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         Nazi Conspiracy & Aggression, Supplement B
                    XXII. Oswald Pohl*
Diversion of Concentration Camp Labor to Armament Industries

     Excerpts from Testimony of Oswald Pohl, taken at
     Nurnberg, Germany, 3 June 1946, 1400-1700, by Col.
     John Amen, Lt. Col. Smith W. Brookhart, Jr., and
     Robert M.W. Kempner. Also present: Lt. Joachim von
     Zastrow and Bert Stein, Interpreters; Anne
     Daniels, Reporter.

* Oswald Pohl held the following positions: Chief of
Administration and Economic Main Office of SS;
Ministerialdirektor of the Reich Ministry of the Interior;
SS-Obergruppenfuehrer; General of Waffen-SS. Pohl managed
to avoid capture until May 1946, when he was discovered
working on a farm in the disguise of a farmhand. He was
brought to Nurnberg and these interrogations ensued.

Q. Now  tell us when you took over the administration of
the concentration camps and how that came about.

A. At the occasion of a conversation which I had with
Himmler in the summer of 1942 -- and I had conversations
with him about every quarter of a year -- he said to me:
"Pohl, I have talked to Speer. The war is reaching its
climax; the demands of the armament industries are
becoming larger and larger, and the securing of the
necessary manpower is becoming more and more difficult.
Therefore, we have to try to commit this manpower which is
in the concentration camps into the armament industry to
an increased extent, and I have the intention of
transferring this task to you."

                                                 [Page 1581]

I asked him not to do that because, in the meantime, my
little office -- which at first had been just a small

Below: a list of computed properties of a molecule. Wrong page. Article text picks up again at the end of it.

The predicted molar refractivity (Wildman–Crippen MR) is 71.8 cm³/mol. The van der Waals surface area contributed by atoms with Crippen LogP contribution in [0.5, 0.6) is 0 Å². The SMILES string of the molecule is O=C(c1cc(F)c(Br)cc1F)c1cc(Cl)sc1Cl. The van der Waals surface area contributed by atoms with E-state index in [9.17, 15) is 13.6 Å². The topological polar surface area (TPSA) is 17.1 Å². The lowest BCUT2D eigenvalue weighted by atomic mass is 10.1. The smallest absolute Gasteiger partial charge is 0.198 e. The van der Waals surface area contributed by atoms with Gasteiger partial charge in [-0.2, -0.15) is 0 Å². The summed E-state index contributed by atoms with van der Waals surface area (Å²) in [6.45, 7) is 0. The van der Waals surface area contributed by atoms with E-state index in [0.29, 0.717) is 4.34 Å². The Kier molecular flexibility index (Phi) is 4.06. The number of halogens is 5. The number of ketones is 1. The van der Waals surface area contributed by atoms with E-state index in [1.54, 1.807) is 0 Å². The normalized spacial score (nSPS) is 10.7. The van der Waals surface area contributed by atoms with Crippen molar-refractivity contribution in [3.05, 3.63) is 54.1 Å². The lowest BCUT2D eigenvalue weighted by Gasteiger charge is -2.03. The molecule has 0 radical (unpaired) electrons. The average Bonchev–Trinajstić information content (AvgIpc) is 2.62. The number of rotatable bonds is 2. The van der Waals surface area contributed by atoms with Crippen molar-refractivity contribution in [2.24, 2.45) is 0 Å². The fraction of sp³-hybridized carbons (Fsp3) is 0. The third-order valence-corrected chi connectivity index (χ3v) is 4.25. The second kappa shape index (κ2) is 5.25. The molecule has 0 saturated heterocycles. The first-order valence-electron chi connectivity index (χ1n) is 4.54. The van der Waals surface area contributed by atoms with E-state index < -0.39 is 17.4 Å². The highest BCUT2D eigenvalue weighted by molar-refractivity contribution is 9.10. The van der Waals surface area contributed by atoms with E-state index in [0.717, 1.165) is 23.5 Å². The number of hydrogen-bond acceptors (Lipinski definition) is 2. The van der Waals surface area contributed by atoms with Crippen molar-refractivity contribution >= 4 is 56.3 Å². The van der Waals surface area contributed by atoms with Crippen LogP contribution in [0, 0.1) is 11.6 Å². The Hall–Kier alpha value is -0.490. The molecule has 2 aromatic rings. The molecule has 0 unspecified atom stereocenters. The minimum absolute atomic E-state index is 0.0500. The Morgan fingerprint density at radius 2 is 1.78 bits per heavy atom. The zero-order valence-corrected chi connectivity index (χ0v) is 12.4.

office within the central office of the SS -- had, later
on, become an independent office for budget and
construction. Then, still later on, all the economic
questions became mixed up in it, and then it became the
WVHA.

I told him, therefore, that in this main office I had so
much to do already, because I also had under me the
administration of the entire Waffen SS, and of the General
SS. Those were about 50 large, independent enterprises.
Also, I had to carry out many special tasks concerning
Party and Reich matters. So the transfer to me of new and
additional tasks seemed impossible to me.

He told me, however, that the labor commitment of the
inmates was so important, and he had no other expert that
he could charge with that task, that therefore I would
have to do it, in the interest of armaments. He said he
would relieve me of all other matters connected with that
because Gruppenfuehrer Gluecks was remaining there.
Obergruppenfuehrer Eicke had been killed in action in the
meantime, and Gluecks was head of this agency, as
successor to Eicke.

Q. How soon did you do anything about using the manpower
which was needed by Speer in the armament industry?

A. The procedure was discussed with Himmler, but it was
done in this way. That was the reason for Himmler's
intervention. There was really no method about the thing
until that time. The small firms in the Reich that were in
want of workers, no matter what branch of the industry
they belonged to, addressed themselves to the Inspectorate
of the Concentration Camps. Then Gluecks or his
representatives allotted so many inmates to them. As a
consequence, that meant a strong decentralization of
manpower, which it was wished to prevent.

From that time on, Gluecks had to visit me in Berlin once
a week. He had to submit the requisitions from the firms
to me, and then I decided whether a firm was to get
laborers or not. If greater contingents were involved in
heavy industry, that is, hundreds of them, the Armaments
Ministry was consulted about it. That is, it went through
the Armaments Ministry.


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